India’s Prime Minister Modi has come out fighting, saying now that India has beaten the US in steel production he’s going after China. That’s quite a challenge he’s set himself and his country.

The news from Europe is a little more promising, but optimism may have to wait for a couple more months.

The PMI figure from the Institute of Supply Management was at 51.5 percent in March, down 1.4 percentage points from February’s 52.9 percent. This represents manufacturing expansion for the 27th  consecutive month and growth in the overall economy for the 70th consecutive month.

On the other hand, the Markit PMI for the US manufacturing sector was up to 55.3 percent in March, slightly higher than February’s 55.1figure. Markit cited the sharpest rise in production since September 2014 and new orders increasing at the fastest pace for five months. Manufacturing employment was up in March, whereas there was a slight fall in export orders. Input costs were down for the third consecutive month.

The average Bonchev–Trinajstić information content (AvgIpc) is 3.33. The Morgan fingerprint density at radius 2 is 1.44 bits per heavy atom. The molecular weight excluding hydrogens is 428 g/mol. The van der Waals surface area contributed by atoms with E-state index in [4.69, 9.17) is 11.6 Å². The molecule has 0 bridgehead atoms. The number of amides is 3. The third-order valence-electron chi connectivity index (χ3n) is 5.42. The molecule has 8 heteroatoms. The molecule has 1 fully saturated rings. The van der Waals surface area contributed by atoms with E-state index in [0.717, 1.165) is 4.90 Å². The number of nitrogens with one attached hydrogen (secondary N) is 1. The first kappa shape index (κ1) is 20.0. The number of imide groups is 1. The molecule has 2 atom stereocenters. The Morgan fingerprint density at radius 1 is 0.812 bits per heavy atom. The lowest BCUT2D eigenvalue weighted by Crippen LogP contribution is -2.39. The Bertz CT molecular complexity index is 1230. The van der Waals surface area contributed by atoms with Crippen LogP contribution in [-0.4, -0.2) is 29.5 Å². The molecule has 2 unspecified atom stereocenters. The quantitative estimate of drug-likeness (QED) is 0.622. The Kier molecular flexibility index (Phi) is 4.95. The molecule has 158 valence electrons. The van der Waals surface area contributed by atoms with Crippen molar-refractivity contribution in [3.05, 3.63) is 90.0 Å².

The Bureau of Economic Analysis came out with its ‘third’ estimate for the annual rate of Real GDP growth in the fourth quarter of 2014, placing it at 2.2 percent, the same as its second estimate.

The Dun and Bradstreet Economic Health Index for March showed that 262,000 new non-farm jobs were added to US payrolls in the month, with the business services segment continuing to lead, but real estate services stagnant. Small business health showed a slight improvement of 0.1 percent.

The conclusion from D and B is a ” still stuttering economy, highlighted by key bright spots in specific segments.”

CANADA’S RBC (Royal Bank of Canada) Manufacturing PMI  was at 48.9 percent in March, virtually unchanged from February’s 48.7 reading. This represents the second consecutive month below the 50 reading, and the first back-to-back deterioration in overall business conditions in this survey’s 4.1/2 year history.  This further drop in business conditions in the Canadian manufacturing sector in March was somewhat tempered by the fact that the rate of contraction moderated somewhat from February’s record survey low. Production, New Orders and Employment all fell at slower rates than in February, while manufacturers lived through slimmer order books, forcing inventory reductions and concerns about future demand.